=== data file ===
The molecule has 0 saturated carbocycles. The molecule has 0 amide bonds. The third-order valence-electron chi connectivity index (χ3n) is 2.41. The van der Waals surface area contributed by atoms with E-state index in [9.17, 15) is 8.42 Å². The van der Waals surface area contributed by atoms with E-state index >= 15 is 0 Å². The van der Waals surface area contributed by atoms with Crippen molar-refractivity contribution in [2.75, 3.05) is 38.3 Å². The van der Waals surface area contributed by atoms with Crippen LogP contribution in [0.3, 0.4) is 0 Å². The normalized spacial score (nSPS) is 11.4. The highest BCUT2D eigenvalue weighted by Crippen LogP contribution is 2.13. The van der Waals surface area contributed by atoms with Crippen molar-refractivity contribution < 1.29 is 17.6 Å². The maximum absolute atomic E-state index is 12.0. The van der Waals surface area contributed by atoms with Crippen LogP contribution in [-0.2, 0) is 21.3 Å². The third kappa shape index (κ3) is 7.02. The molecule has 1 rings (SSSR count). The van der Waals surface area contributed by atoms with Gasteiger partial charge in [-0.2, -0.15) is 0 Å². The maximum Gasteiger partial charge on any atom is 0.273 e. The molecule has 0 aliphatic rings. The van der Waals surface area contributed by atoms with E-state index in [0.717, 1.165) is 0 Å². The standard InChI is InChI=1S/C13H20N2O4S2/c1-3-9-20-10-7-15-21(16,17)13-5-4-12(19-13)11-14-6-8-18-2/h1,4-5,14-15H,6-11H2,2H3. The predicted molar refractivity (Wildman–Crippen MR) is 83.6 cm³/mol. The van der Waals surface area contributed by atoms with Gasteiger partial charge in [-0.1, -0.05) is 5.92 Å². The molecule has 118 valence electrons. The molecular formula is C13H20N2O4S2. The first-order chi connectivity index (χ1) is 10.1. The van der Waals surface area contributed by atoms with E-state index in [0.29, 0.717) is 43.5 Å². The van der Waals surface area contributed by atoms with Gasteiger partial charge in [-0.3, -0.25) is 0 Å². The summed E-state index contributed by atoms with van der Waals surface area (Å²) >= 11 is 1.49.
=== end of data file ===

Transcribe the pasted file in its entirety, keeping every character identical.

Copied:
The molecule has 0 saturated carbocycles. The molecule has 0 amide bonds. The third-order valence-electron chi connectivity index (χ3n) is 2.41. The van der Waals surface area contributed by atoms with E-state index in [9.17, 15) is 8.42 Å². The van der Waals surface area contributed by atoms with E-state index >= 15 is 0 Å². The van der Waals surface area contributed by atoms with Crippen molar-refractivity contribution in [2.75, 3.05) is 38.3 Å². The van der Waals surface area contributed by atoms with Crippen LogP contribution in [0.3, 0.4) is 0 Å². The normalized spacial score (nSPS) is 11.4. The highest BCUT2D eigenvalue weighted by Crippen LogP contribution is 2.13. The van der Waals surface area contributed by atoms with Crippen molar-refractivity contribution < 1.29 is 17.6 Å². The maximum absolute atomic E-state index is 12.0. The van der Waals surface area contributed by atoms with Crippen LogP contribution in [-0.2, 0) is 21.3 Å². The third kappa shape index (κ3) is 7.02. The molecule has 1 rings (SSSR count). The van der Waals surface area contributed by atoms with Gasteiger partial charge in [-0.2, -0.15) is 0 Å². The maximum Gasteiger partial charge on any atom is 0.273 e. The molecule has 0 aliphatic rings. The van der Waals surface area contributed by atoms with E-state index in [0.717, 1.165) is 0 Å². The standard InChI is InChI=1S/C13H20N2O4S2/c1-3-9-20-10-7-15-21(16,17)13-5-4-12(19-13)11-14-6-8-18-2/h1,4-5,14-15H,6-11H2,2H3. The predicted molar refractivity (Wildman–Crippen MR) is 83.6 cm³/mol. The van der Waals surface area contributed by atoms with Gasteiger partial charge in [-0.1, -0.05) is 5.92 Å². The molecule has 118 valence electrons. The molecular formula is C13H20N2O4S2. The first-order chi connectivity index (χ1) is 10.1. The van der Waals surface area contributed by atoms with E-state index in [0.29, 0.717) is 43.5 Å². The van der Waals surface area contributed by atoms with Gasteiger partial charge in [-0.3, -0.25) is 0 Å². The summed E-state index contributed by atoms with van der Waals surface area (Å²) >= 11 is 1.49.